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Silent Hill: Shattered Memories

Past remaster.

Dark blue icons of video game controllers on a light blue background
Image credit: Eurogamer

Silent Hill: Shattered Memories wants to get to know you. Do you make friends easily? Do you work best to a plan or schedule? Have you ever been unfaithful? Have you ever used role-play during sex? Are you a private person? Do you prefer friends over family?

Placed in an analyst's chair, the game begins with the first of many such psychological evaluations. There's no 'wrong answer' as such, but part of the fun in this intriguing re-imagining of the original 1999 Silent Hill is that the experience is designed to shape itself around the kind of person - and therefore player - that you are. Being a misanthropic loner, of course, the resident shrink had a field day with me, but I guess that's the point.

Controlled through the eyes of the subject, you can either sit and focus intently on the thoughts and demands of the stern-faced evaluator, or point the Wiimote elsewhere, avert your gaze and let your eyes wander around his wood-panelled office. Eventually the headmasterly figure gives you your next test. You tick the appropriate box, grab pictures and place them in the desired location, or simply respond with a nod or a shake of the head by moving the Wiimote.

Then it's onto the action, and the almost-immediate realisation that Shattered Memories is, by some margin, the most creative and engaging game to emerge in Konami's horror series since the perversely unsettling Silent Hill 3 back in 2003. Indeed, by the end of it, you're left mulling over the highlights of one of the most compelling and sure-footed offerings the genre has ever seen.

The first thing to stress is that Shattered Memories is a whole lot more than a remake. While it retains some of the main characters and basic premise, developer Climax has changed so much along the way that calling it a 're-imagining' is more in line with the end result. Gone is the obsessive-compulsive map-checking and handle-turning trudge as you establish a route through festering, dimly-lit corridors in abandoned asylums and schools. Gone is the hapless and ungainly combat, and out goes the need to check every empty room in the search of anything not nailed down too. Gone, in short, is all the tedious stuff.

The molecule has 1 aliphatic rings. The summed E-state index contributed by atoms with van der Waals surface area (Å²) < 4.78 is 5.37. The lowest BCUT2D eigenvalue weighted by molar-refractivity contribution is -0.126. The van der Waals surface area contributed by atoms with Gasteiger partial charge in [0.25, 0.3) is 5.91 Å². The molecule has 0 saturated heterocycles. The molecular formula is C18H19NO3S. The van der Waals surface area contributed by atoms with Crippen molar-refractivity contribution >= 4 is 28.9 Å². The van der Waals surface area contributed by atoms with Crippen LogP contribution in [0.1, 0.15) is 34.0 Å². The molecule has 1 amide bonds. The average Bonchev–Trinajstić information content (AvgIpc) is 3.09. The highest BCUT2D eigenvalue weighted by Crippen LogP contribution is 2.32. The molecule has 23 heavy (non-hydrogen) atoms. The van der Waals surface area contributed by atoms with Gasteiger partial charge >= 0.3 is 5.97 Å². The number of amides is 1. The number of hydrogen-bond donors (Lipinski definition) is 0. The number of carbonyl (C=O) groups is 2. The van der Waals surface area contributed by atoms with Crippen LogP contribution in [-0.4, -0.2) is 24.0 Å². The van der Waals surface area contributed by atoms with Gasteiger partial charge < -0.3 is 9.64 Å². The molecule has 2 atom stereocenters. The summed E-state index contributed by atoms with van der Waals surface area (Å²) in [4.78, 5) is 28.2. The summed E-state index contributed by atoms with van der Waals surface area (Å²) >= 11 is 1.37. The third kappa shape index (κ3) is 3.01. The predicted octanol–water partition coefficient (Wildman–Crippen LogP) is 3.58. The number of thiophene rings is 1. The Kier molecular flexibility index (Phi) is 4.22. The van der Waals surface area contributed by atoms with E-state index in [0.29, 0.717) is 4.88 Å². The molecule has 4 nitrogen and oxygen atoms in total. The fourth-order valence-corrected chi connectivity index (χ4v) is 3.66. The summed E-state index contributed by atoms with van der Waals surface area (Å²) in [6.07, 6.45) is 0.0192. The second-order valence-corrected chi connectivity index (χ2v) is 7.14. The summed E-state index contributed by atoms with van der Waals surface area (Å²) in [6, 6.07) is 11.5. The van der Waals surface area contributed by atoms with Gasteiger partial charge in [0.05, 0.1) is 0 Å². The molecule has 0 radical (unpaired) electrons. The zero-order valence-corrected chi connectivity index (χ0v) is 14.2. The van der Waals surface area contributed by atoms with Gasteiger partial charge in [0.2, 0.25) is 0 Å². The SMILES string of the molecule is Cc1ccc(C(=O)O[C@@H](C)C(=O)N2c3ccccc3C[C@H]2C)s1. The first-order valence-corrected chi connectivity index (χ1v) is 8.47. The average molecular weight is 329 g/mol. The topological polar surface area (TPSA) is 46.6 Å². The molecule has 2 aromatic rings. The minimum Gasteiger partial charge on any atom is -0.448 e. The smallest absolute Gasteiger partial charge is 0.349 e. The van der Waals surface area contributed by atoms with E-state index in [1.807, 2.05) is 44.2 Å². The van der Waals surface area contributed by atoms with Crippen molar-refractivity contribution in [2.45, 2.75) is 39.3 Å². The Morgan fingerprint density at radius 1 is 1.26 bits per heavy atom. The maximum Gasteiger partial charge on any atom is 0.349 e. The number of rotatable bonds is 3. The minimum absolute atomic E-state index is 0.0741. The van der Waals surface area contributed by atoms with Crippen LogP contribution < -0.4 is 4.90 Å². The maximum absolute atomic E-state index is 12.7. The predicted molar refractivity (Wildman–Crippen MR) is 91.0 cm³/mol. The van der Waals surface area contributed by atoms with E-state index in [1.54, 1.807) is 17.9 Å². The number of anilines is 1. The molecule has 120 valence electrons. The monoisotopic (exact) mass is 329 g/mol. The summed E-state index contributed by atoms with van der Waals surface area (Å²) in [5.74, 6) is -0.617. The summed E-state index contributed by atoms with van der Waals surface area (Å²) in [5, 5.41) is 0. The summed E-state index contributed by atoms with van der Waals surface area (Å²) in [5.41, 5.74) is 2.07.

The tactile nature of the puzzles are often simple but effective - but how will it translate to PS2 and PSP?

As with the seminal original, the game focuses on Harry Mason's desperate search for his young daughter, Cheryl. Having crashed his car one night on an icy road on the outskirts of Silent Hill, he wakes up in a blind panic to discover her missing. Grabbing a torch, he ventures out into the snowy night, scaling fences, checking nearby buildings for clues to her whereabouts and hollering her name at the top of his lungs.

Holding the Wiimote like a torch, you point the beam around the gloomy environment, and move with the nunchuk stick, holding Z to run. Obstacles are scaled by simply going up to them, while doors can be opened by moving to them and pressing A. There's a satisfying intuitiveness to basic movement, making the environment all the more interesting to roam around.